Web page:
Gender equality and sport: why Australia is ready for Korfball. #BalanceForBetter
The Australian Government’s latest initiative to increase female participation numbers in organised sport and physical activities, Girls Make Your Move, is a fantastic concept, and addresses real-world issues in a fun, upbeat manner. While the campaign looks like it’s having a fantastic impact in encouraging more females to take up a sport, it feels like there is one glaring omission: gender inequality sport is still rife.
Australia has been at the forefront in promoting top-flight women’s sport in recent years, with all four football codes now having (semi-)professional national women’s leagues, with our netballers and female cricketers being amongst the best compensated in the world, and with major TV networks getting on board to make sure these events are often televised.
Despite all of all these positive steps, there still lies one major issue facing those pushing for gender equality in sporting arenas. When given the choice of watching a men’s or a women’s match, the majority of today’s viewers will go for the men’s game. Despite the fact that the Southern Stars and the Matildas far outperform their male counterparts, their matches are pushed onto secondary venues. The footballing codes often marginalise their women’s product by playing a condensed schedule outside of the traditional season.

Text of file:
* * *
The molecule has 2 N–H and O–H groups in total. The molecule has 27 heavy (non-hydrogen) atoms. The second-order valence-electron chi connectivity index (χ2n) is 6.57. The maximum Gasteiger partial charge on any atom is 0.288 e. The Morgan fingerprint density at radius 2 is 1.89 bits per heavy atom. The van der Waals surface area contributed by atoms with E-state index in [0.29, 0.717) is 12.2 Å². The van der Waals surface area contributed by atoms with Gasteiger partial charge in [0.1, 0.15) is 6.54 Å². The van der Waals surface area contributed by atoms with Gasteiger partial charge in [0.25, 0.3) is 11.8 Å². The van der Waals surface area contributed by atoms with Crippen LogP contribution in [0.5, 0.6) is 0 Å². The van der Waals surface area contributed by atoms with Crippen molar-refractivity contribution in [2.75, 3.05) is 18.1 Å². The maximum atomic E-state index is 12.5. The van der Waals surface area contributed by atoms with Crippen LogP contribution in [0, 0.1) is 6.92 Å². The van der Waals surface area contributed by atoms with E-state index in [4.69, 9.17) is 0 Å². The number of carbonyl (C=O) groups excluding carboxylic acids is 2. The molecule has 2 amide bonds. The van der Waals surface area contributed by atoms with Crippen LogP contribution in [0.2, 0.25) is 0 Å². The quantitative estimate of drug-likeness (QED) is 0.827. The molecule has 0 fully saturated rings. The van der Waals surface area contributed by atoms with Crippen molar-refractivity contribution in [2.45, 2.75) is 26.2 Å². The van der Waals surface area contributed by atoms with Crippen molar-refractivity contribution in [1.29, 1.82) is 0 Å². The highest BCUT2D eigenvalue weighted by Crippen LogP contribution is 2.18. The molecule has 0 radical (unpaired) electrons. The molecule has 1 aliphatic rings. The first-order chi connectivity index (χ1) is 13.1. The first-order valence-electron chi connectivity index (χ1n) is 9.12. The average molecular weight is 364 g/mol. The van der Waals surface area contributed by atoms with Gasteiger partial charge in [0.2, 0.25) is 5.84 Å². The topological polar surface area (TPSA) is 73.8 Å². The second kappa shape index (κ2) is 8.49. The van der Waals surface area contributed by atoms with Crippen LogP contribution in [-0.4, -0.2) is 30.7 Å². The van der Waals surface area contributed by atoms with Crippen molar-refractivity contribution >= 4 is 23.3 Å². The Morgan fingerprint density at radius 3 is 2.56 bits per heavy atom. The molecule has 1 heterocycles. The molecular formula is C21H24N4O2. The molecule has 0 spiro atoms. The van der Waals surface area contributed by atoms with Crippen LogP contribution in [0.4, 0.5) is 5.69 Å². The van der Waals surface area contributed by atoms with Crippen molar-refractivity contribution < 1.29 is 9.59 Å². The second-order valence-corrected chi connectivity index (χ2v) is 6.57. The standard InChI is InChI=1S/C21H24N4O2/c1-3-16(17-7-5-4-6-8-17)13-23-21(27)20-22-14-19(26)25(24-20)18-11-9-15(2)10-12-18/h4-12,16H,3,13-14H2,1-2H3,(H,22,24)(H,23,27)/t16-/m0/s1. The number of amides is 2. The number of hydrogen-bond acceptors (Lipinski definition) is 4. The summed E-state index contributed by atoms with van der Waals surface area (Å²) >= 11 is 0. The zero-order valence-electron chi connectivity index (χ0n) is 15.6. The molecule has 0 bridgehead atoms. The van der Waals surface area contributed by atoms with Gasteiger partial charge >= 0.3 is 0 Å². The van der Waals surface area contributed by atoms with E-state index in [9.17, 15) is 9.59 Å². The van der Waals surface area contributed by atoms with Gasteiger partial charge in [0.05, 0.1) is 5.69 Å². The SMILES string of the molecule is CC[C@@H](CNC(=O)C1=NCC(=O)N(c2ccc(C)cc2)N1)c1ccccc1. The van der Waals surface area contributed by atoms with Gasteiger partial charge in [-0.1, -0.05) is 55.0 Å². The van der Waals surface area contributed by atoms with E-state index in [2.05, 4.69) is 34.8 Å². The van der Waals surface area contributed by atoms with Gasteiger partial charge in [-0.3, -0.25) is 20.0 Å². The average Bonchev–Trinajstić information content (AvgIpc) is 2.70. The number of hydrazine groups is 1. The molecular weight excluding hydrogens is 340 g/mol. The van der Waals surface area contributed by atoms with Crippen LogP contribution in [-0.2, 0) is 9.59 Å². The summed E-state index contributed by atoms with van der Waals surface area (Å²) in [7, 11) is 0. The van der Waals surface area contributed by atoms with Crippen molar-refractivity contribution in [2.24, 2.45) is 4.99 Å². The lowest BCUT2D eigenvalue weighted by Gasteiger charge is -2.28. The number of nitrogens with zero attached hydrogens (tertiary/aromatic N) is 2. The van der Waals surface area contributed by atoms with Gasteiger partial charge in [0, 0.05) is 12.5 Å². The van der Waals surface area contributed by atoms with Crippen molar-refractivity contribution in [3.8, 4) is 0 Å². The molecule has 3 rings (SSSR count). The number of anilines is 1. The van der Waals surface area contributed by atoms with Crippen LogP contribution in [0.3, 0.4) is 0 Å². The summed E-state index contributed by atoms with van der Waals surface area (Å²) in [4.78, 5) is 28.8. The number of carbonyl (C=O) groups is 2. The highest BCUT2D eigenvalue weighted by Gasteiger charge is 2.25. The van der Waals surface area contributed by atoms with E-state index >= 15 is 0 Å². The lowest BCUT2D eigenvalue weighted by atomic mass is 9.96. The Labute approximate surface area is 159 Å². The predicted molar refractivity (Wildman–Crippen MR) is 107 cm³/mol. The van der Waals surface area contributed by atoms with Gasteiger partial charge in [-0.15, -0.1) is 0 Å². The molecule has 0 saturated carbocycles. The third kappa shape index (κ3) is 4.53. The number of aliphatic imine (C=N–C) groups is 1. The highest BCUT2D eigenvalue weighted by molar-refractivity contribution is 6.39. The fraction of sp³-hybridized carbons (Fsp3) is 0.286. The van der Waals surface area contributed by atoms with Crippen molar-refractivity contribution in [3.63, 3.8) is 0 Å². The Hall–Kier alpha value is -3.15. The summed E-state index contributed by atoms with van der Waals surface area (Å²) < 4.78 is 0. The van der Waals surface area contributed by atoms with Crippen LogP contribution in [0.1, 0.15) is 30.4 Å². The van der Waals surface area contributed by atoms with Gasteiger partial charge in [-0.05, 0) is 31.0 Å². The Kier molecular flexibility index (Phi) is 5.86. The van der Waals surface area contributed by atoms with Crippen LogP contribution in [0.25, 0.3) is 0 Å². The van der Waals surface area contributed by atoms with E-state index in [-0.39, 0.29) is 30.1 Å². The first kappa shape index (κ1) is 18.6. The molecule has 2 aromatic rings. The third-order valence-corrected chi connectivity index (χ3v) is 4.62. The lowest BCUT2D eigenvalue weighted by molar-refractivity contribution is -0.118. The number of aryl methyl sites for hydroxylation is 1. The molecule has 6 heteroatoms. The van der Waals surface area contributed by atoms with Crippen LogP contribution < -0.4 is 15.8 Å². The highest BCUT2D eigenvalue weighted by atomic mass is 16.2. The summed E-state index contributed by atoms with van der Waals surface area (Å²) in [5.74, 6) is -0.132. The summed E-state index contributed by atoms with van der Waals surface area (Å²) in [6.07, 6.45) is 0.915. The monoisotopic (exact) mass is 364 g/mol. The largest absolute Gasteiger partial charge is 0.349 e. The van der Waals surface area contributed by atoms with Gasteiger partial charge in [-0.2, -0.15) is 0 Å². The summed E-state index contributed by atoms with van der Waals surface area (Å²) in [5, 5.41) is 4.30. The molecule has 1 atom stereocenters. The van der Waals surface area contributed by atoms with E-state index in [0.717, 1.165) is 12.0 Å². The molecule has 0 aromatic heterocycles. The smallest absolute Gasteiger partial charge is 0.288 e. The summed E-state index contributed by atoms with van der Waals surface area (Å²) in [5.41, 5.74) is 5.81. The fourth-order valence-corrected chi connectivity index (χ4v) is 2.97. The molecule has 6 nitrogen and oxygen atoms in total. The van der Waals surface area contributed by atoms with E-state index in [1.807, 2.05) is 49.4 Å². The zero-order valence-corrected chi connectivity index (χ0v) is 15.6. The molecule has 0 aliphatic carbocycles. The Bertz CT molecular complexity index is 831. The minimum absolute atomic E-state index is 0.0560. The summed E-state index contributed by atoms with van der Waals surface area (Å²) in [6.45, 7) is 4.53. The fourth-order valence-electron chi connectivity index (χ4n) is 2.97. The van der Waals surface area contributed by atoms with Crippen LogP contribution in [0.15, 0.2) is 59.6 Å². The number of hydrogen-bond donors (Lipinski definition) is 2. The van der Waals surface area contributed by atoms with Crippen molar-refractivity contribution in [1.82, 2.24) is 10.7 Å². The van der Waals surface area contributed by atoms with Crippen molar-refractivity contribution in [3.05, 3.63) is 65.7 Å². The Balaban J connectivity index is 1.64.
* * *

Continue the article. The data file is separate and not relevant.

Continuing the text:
So what if we removed the choice altogether? What if when the average punter turned on the television “men’s” and “women’s” sport were not on separate channels or at inconvenient times?
Korfball makes this a very real possibility.
Korfball is, and has been for well over 100 years, the only sport that is mixed-gender by design. As a result, there is always and only gender equality on court. A korfball team is unfailingly composed of four male and four female players and coaches rely on both genders to outplay their counterparts. This creates a sport unlike any other.
Female korfball players know their achievements can never be eclipsed by events in the male version of the game. The pinnacle of the game is the same for everyone regardless of race, religion, sexuality or gender. Likewise, the any media attention that the sport attracts can only ever showcase this utopian image of sporting equality.
In essence, Korfball proves that there is an alternative to the current siloed approach to men’s and women’s sports.
So here’s a rallying cry for organisations looking to champion gender equality in sport — why not explore the burgeoning world of mixed-gender sports?
The #KorfballisEquality campaign is gaining momentum but our little-known sport could always do with more support!
P.S. If you’re wondering what the hell korfball is, the video below should help